Paste your Google Webmaster Tools verification code here

Home » post »

Our mission

Free Government Information (FGI) is a place for initiating dialogue and building consensus among the various players (libraries, government agencies, non-profit organizations, researchers, journalists, etc.) who have a stake in the preservation of and perpetual free access to government information. FGI promotes free government information through collaboration, education, advocacy and research. is an uncensorable version of Wikipedia for untraceable mass document leaking and analysis. It combines the protection and anonymity of cutting-edge cryptographic technologies with the transparency and simplicity of a wiki interface.”

Wikileaks is developing an uncensorable Wikipedia for untraceable mass document leaking and analysis. Our primary interests are oppressive regimes in Asia, the former Soviet bloc, Sub-Saharan Africa and the Middle East, but we also expect to be of assistance to those in the west who wish to reveal unethical behavior in their own governments and corporations.

According to their FAQ page
Wikileaks expects to go live sometime in February or March 2007.

Read more on their Media reports page.

CC BY-NC-SA 4.0 This work is licensed under a Creative Commons Attribution-NonCommercial-ShareAlike 4.0 International License.


  1. That’s the problem with security – who decides what is and is not a matter thereof? Yes, Lewinsky polishing Clinton’s knob is no matter of security and names and identities of CIA agents are. But, unfortunately, it is not always so clear – cut.

    Knowledge is a weapon, true, but like any weapon, it can be used against us. Of course, government accountability is the paramount issue of the day, but looking at some of the recently leaked “classified” documents, the relevance to government transparency or transparency of any organization is nonexistent. Citizens of America have no need for knowing the nature of our equipment in Iraq beyond a certain extent of the number of people and a general understanding of the magnitude of the conflict. This knowledge can be used as a weapon against government corruption. However, it is irresponsible to report on the exact nature of our deployments. This knowledge is an even more powerful weapon, and its only target is our soldier’s lives.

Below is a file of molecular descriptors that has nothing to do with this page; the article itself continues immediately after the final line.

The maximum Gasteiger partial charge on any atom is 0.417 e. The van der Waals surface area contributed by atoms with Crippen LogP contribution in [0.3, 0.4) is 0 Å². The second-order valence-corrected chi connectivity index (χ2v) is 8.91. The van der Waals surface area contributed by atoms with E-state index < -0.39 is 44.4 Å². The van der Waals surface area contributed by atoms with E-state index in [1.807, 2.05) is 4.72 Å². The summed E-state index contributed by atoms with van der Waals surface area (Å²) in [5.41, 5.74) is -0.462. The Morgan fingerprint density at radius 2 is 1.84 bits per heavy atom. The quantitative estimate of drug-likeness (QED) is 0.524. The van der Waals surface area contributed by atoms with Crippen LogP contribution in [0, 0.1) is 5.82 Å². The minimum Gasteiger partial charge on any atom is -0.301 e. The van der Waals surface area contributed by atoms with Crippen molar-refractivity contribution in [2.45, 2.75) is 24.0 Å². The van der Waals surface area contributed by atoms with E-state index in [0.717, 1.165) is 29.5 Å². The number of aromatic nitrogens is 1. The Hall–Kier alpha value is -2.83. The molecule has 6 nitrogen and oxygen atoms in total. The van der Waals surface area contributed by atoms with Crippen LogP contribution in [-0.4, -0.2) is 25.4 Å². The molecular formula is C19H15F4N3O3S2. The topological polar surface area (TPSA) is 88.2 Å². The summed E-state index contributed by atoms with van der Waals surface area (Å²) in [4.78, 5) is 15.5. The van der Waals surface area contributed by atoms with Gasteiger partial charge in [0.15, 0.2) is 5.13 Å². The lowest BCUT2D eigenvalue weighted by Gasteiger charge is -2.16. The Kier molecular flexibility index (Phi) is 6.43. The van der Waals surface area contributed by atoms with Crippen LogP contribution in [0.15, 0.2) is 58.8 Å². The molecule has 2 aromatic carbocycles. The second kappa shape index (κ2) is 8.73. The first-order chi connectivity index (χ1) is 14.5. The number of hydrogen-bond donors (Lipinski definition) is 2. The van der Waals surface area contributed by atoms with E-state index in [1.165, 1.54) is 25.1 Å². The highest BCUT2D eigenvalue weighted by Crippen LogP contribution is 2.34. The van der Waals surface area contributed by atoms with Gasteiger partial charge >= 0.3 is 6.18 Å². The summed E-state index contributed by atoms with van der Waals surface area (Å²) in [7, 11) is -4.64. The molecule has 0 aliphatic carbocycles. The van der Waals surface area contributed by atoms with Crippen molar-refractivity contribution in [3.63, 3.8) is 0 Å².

Don’t take this as a political standpoint. All I am saying is that knowledge is necessary, but not when it puts people’s lives at risk.

  2. I think moderation is in order on both sides of this debate.

    First, I will say that secrecy is usually unsafe. Especially for governments like ours where the people are supposed to be ruling themselves. If we really are the bosses, how the heck are we supposed to make intelligent decisions when all of the information is kept from us? Sure, we elect people to do that, right? But these same people we elect pretty much get to decide what we know and what we don’t. It’s like sending a kid to school, and letting him write his own report card. The media is suppose to be doing this kind of thing folks.

    Unfortunately, for the past 50 years they haven’t been doing their job. Most of the networks are consolodated and owned by a few powerful people who are easy for the government to passify. That’s why the constitution was written the way it was. The media’s job is to keep us informed so that we can make informed decisions when we go back to the voting booths. Sure, on occation they are annoying, but my gosh, why are they spending all of their time stocking movie stars? It’s because they aren’t stocking and digging where they should be. Way too much stuff is classified. In my view, it’s classified to keep the citizens in the dark, not our enemies. Politicians and military nuts (OK so I’m a veteran myself so no one take offense here) would rather not explain, even when they do something they KNOW is wrong.

    Secondly, sure…there are times for secrecy. Usually though these kinds of secrets are strategic, and of very little concern to the world at large. Yeah, I don’t think we should be posting nuclear weapon locations, or military asset movements. That should be obvious – then you start getting into a Borne Identity Universe where government start to take down the journalists, and that’s just a bad place to be. If they have a brain they won’t be posting stuff like this anyway – even if they could.

    Also, you have to keep in mind that the people leaking these documents are doing so at very high risk to themselves. Most of them will be prosecuted or worse depending on the country they come from. So,…my view is that most people are not going to take that kind of risk, unless some is going on that shouldn’t be. In my view…we need a forumn where things like Abu Gharib, fraud, government sponsored genocide, corruption and other things can be exposed. Sure if the government wants…they can prosecute. I don’t have a problem with that either. It keeps people who shouldn’t be posting stuff from posting stuff just to get attention.

    But come on people, have you watched the news recently? How much do we really learn from a sixty second repeating campaigne commercial? To me, the news has certainly been bought off…and to me Wikileaks feels like a breath of fresh air. Hah…let those talking head compete with that. 🙂

Leave a comment

Your email address will not be published.

This site uses Akismet to reduce spam. Learn how your comment data is processed.